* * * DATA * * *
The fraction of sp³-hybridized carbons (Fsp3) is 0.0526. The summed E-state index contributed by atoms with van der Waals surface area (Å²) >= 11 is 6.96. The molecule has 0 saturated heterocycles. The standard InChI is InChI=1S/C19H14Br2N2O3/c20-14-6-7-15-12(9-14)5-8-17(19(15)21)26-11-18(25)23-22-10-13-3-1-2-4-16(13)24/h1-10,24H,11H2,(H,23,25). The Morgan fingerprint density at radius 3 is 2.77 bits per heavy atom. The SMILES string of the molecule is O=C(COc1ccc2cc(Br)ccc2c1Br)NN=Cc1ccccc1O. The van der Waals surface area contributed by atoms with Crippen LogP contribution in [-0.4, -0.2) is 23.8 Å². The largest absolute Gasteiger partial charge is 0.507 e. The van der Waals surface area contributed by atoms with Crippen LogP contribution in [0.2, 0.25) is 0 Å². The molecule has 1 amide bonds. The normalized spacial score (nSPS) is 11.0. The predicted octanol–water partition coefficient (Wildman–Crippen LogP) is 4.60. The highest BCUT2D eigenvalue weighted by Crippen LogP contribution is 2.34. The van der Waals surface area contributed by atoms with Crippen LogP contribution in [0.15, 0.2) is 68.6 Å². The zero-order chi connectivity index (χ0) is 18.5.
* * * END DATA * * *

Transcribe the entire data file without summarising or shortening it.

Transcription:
The fraction of sp³-hybridized carbons (Fsp3) is 0.0526. The summed E-state index contributed by atoms with van der Waals surface area (Å²) >= 11 is 6.96. The molecule has 0 saturated heterocycles. The standard InChI is InChI=1S/C19H14Br2N2O3/c20-14-6-7-15-12(9-14)5-8-17(19(15)21)26-11-18(25)23-22-10-13-3-1-2-4-16(13)24/h1-10,24H,11H2,(H,23,25). The Morgan fingerprint density at radius 3 is 2.77 bits per heavy atom. The SMILES string of the molecule is O=C(COc1ccc2cc(Br)ccc2c1Br)NN=Cc1ccccc1O. The van der Waals surface area contributed by atoms with Crippen LogP contribution in [-0.4, -0.2) is 23.8 Å². The largest absolute Gasteiger partial charge is 0.507 e. The van der Waals surface area contributed by atoms with Crippen LogP contribution in [0.2, 0.25) is 0 Å². The molecule has 1 amide bonds. The normalized spacial score (nSPS) is 11.0. The predicted octanol–water partition coefficient (Wildman–Crippen LogP) is 4.60. The highest BCUT2D eigenvalue weighted by Crippen LogP contribution is 2.34. The van der Waals surface area contributed by atoms with Crippen LogP contribution in [0.15, 0.2) is 68.6 Å². The zero-order chi connectivity index (χ0) is 18.5.